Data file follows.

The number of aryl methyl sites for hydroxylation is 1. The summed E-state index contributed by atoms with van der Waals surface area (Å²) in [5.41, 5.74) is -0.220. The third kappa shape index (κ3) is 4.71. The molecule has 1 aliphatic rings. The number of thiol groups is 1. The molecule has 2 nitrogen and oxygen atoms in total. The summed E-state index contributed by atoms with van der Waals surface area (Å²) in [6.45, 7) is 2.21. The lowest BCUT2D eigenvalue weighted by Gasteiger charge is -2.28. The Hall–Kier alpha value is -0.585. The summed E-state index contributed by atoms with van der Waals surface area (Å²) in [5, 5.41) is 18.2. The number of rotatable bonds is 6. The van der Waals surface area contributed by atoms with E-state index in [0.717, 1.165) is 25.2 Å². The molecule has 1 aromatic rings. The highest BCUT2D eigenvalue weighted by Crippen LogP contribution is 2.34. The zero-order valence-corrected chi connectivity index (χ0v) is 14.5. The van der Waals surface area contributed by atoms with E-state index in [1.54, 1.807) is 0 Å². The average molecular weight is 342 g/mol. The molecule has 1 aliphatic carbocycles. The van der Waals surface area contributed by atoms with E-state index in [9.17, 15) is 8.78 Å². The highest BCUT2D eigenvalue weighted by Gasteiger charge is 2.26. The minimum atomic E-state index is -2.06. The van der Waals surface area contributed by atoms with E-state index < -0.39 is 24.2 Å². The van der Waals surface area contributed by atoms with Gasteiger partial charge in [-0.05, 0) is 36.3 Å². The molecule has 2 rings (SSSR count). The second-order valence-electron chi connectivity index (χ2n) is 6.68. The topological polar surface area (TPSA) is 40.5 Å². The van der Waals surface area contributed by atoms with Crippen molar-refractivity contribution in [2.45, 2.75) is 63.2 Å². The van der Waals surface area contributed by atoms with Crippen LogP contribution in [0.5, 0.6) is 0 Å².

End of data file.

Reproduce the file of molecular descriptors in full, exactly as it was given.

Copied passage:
The number of aryl methyl sites for hydroxylation is 1. The summed E-state index contributed by atoms with van der Waals surface area (Å²) in [5.41, 5.74) is -0.220. The third kappa shape index (κ3) is 4.71. The molecule has 1 aliphatic rings. The number of thiol groups is 1. The molecule has 2 nitrogen and oxygen atoms in total. The summed E-state index contributed by atoms with van der Waals surface area (Å²) in [6.45, 7) is 2.21. The lowest BCUT2D eigenvalue weighted by Gasteiger charge is -2.28. The Hall–Kier alpha value is -0.585. The summed E-state index contributed by atoms with van der Waals surface area (Å²) in [5, 5.41) is 18.2. The number of rotatable bonds is 6. The van der Waals surface area contributed by atoms with E-state index in [0.717, 1.165) is 25.2 Å². The molecule has 1 aromatic rings. The highest BCUT2D eigenvalue weighted by Crippen LogP contribution is 2.34. The zero-order valence-corrected chi connectivity index (χ0v) is 14.5. The van der Waals surface area contributed by atoms with E-state index in [1.54, 1.807) is 0 Å². The average molecular weight is 342 g/mol. The molecule has 1 aliphatic carbocycles. The van der Waals surface area contributed by atoms with E-state index in [9.17, 15) is 8.78 Å². The highest BCUT2D eigenvalue weighted by Gasteiger charge is 2.26. The minimum atomic E-state index is -2.06. The van der Waals surface area contributed by atoms with E-state index < -0.39 is 24.2 Å². The van der Waals surface area contributed by atoms with Gasteiger partial charge in [-0.05, 0) is 36.3 Å². The molecule has 2 rings (SSSR count). The second-order valence-electron chi connectivity index (χ2n) is 6.68. The topological polar surface area (TPSA) is 40.5 Å². The van der Waals surface area contributed by atoms with Crippen molar-refractivity contribution in [2.45, 2.75) is 63.2 Å². The van der Waals surface area contributed by atoms with Crippen LogP contribution in [0.5, 0.6) is 0 Å².